Gender Data Limitations of M / F: What are the Common Pitfalls to Avoid?


Full disclosure: I am a trans man and social scientist by trade. I appreciate the complexities of gender data both from personal and professional perspectives. I see the need for balance in this paradigm moment as we continue to deepen and evolve our understanding of gender.

Gender demographic data is foundational to many surveys and forms serving both customers and employees. It is an important and powerful tool to drive employee engagement and business outcomes. Yet, often there are only two response options of female and male. 

With recent changes in federal legislation explicitly including gender identity and expression, Canadian employers are becoming increasingly aware of the needs of transgender and non-binary* employees. This includes gender data collection efforts. With only two response options, a variety of genders remain under- or unrepresented. 

Furthermore, trans and non-binary people experience confusion between the frequently interchangeable use of sex and gender that exists on some organizational forms and surveys. Clear and consistent use of terms is critical to ensuring accurate responses. Also, there is a need for employers to justify inquiries about their employees anatomy with questions about sex assigned at birth, which some may experience as intrusive.   

Given this obvious gap, it is understandable why companies want to quickly identify a solution. However, as a consultant with TransFocus, I have come to appreciate by working with various organizations across diverse sectors that there is not a one size fits all solution. It is not as simple as adding a third checkbox.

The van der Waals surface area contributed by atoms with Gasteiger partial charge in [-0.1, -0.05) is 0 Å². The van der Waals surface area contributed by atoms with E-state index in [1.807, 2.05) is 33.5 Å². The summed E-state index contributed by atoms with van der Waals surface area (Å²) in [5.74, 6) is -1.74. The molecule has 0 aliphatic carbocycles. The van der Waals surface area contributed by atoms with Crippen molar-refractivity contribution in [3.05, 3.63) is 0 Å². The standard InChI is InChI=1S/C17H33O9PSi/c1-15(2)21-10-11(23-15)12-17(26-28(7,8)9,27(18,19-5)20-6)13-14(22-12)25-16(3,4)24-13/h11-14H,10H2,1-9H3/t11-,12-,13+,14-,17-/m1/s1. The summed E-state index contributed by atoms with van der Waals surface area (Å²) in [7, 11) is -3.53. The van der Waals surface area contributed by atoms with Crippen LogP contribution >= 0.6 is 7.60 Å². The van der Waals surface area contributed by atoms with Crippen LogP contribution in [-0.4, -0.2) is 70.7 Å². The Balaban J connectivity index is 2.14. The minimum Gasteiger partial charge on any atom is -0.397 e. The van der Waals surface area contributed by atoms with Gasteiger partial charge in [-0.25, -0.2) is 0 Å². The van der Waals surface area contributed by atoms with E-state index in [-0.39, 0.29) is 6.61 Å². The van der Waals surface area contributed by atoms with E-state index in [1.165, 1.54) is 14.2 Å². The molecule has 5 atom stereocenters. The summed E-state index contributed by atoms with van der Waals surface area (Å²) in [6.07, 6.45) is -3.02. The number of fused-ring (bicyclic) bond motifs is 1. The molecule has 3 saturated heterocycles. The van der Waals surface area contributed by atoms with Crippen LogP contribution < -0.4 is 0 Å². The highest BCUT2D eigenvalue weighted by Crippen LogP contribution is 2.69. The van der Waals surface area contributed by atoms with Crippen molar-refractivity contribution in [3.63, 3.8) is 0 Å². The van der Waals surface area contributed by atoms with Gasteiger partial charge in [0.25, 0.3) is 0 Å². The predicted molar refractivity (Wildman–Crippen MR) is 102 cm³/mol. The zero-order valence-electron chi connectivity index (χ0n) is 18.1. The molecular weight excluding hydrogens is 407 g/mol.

Instead, companies are better off undertaking a carefully defined process to explore the rationale, collection, flow, and application of gender data as a way to clarify solutions going forward for both the organization and transgender employees and customers. 

But first, let’s examine three common gender category pitfalls to avoid.  

At first glance, the added response category of “other” appears to be the most expansive third option. However, many transgender and non-binary people experience this option as problematic and literally “othering.” Also, the data collected in the “other” category does not yield useful or meaningful data that can be applied to decision-making, because it lacks any specificity.

A third category of “transgender” may similarly appear to solve the problem. As a trans man, this option poses a dilemma. Trans men and women are forced to choose between their trans experience and identifying as the men or women that we are. Much like the limitation of only M/F response options, this pitfall leads to continued invisibility within organizational data. 

Another common proposal introduces several different gender categories with select-all-that-apply functionality. This thinking supports what is often the driving objective. That is, respectful inclusion of a diversity of gender identities. However, the select-all-that-apply multiplies the number of categories, which can complicate and confuse data analyses. For example, how do we interpret someone who selects all the categories? Further, the often low numbers of respondents in categories creates a scattering effect. This results in data suppression and a loss of powerful analyses to inform effective organizational decision-making.

In the next blog, I offer five steps to navigate the myriad of options to find the one that is right for your organization.  

*Those whose gender identity (i.e., their deeply-felt innate sense of gender) differs from their sex assigned at birth (their anatomy and body composition).

Gender Data, GeneralAnita Cheung